The world has come alive! Babies are everywhere.
And has it been ever busy keeping up with them.
Beekeepers are run ragged this time of year. The bees, April, May, and June decide its time to make babies. They swarm. And it's my job to put a stop to it. Sort of.
Swarming is a good thing. It's procreation the way nature intended. I'm not opposed to a few swarms now and then. You get a new and vibrant queen out of the deal. Plus a little bit of natural mite control. The thing is, when your workers are off hanging in a tree, they're not making spring honey. So basically I run around all day in the spring, hive to hive, yard to yard, making splits. Splitting a hive is a way to control the exploding spring growth without losing your bees to the trees.
But sometimes it's hard to keep up. This week we've been chasing babies.
Here are a few shots of recent swarms.
Above is an easy catch in the flower bed. Good timing on this prime swarm-- just a day before loading up for apple pollination. These girls (with a few added frames of brood) are now working hard in the Lynd Fruit Farm orchards.
Below are some tree huggers.
Jayne put this swarm on Facebook. It got a few likes and many exclamation points.
Here's a swarm caught yesterday in the apple tree. Perfect height for the eight foot step ladder.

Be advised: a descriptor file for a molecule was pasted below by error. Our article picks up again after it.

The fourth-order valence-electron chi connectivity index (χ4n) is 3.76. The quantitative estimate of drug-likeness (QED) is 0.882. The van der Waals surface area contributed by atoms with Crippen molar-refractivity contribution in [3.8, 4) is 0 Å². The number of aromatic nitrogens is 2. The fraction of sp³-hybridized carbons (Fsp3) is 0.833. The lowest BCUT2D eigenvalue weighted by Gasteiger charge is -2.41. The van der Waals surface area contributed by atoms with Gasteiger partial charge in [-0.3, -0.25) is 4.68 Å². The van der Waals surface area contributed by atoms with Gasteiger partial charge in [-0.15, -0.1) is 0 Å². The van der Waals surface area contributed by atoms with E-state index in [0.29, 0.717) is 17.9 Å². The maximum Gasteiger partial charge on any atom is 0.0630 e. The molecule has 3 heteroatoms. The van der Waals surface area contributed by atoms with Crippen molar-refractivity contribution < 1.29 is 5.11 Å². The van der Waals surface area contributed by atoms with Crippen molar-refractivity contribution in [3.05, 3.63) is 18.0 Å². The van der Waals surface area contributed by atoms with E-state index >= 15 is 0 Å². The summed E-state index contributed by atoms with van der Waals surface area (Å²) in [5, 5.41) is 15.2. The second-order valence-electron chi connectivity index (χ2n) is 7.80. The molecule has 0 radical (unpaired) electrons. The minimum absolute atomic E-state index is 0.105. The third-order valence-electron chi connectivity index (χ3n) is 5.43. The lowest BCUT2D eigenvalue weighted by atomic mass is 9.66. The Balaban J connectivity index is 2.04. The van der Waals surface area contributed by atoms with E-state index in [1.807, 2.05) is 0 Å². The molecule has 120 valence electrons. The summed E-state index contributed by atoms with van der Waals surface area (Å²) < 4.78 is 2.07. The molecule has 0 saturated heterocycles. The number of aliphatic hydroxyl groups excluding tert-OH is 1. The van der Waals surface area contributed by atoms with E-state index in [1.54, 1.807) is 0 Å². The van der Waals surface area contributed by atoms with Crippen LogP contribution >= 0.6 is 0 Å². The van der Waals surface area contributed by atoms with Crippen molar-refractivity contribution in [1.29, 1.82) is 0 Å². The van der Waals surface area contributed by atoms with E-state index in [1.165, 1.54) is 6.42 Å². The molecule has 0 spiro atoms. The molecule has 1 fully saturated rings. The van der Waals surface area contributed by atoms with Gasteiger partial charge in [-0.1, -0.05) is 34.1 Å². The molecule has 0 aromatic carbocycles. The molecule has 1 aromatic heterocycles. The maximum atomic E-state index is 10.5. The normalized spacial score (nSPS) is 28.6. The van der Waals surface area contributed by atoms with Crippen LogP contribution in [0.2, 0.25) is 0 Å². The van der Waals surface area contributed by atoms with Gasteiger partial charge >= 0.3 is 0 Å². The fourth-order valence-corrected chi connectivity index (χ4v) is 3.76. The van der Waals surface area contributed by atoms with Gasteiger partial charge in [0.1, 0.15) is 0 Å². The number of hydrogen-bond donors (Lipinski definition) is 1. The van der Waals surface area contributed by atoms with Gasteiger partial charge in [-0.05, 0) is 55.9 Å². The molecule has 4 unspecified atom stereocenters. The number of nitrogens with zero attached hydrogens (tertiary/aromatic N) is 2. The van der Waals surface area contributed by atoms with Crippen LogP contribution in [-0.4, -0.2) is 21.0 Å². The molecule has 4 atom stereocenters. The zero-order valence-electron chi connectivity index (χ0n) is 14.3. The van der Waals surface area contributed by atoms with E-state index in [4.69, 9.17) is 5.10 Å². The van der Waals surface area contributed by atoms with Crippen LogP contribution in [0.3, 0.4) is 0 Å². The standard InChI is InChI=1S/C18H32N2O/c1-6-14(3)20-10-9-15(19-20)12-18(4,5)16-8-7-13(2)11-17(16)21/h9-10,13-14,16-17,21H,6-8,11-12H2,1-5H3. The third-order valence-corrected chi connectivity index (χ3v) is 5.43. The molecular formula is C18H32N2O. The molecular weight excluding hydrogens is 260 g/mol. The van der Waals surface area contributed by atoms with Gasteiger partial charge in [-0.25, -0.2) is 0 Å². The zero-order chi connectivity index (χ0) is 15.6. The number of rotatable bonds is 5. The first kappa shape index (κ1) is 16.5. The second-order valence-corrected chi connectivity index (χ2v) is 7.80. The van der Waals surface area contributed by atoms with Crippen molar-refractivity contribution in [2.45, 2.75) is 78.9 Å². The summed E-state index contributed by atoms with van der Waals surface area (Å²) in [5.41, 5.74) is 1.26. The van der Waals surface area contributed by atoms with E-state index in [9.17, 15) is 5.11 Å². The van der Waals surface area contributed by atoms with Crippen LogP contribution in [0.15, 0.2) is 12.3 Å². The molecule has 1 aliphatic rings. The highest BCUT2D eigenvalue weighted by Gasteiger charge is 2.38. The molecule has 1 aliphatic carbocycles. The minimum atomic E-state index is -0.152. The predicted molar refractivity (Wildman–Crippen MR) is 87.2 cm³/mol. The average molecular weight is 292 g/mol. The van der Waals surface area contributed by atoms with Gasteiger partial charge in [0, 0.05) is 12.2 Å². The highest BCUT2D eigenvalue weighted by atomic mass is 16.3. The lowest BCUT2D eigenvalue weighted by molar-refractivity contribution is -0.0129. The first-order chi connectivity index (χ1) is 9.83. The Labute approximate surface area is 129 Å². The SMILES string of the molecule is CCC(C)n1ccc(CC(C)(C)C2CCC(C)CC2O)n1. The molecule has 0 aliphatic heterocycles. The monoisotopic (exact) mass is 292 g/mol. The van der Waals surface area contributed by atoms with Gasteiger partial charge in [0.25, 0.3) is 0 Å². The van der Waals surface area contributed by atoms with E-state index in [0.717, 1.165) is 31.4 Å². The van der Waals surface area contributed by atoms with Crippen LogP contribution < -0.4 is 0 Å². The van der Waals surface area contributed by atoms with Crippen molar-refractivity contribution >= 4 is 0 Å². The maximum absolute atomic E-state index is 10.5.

When I got up there to look at these baby darlings, I noticed something else right above them.
Yep, more baby darlings:
Here's one in the maple. Beekeepers can get a little crazy over swarms.
Glad we got that forklift.
Why is this happening? All these bee babies?
Well, suddenly, the world here in central Ohio has turned into a buffet table. As you've probably noticed from the roadsides.
Westfall High School sits about a half mile from our home bees. Before these hives left for the apples, we had over 100 in our yard. A lot of bees! Every blooming tree is a new target. When these trees went wild at Westfall, I actually got a call from an administrator saying that my bees were "disturbing the peace."
A pollen train--
You can see the incoming results of all the blooming. (Blooming being the plant plant version of making babies).
Making babies. The bees help the plants, the plants help the bees.
This pollen is stored as a protein source for spring growth.
Quite artistically, I'd say.
Sometimes we beekeepers have a hand in that beautiful plant-bee interaction. In April we pollinate apples. Well, the bees do the work. We just load them up and get the hives to the the work sight. We're bus drivers really.
Almost always this is done at night. But the recent cold evenings enabled us to start early. All the girls were in, staying warm in the cluster instead of out foraging.
Really good looking bus drivers.
Mr. Blair plugged entrances, I lifted hives, Bridger managed and reported oversights.
|They come runnin just as fast as they can.|
|'Cause every girl's crazy bout a sharp dressed man!|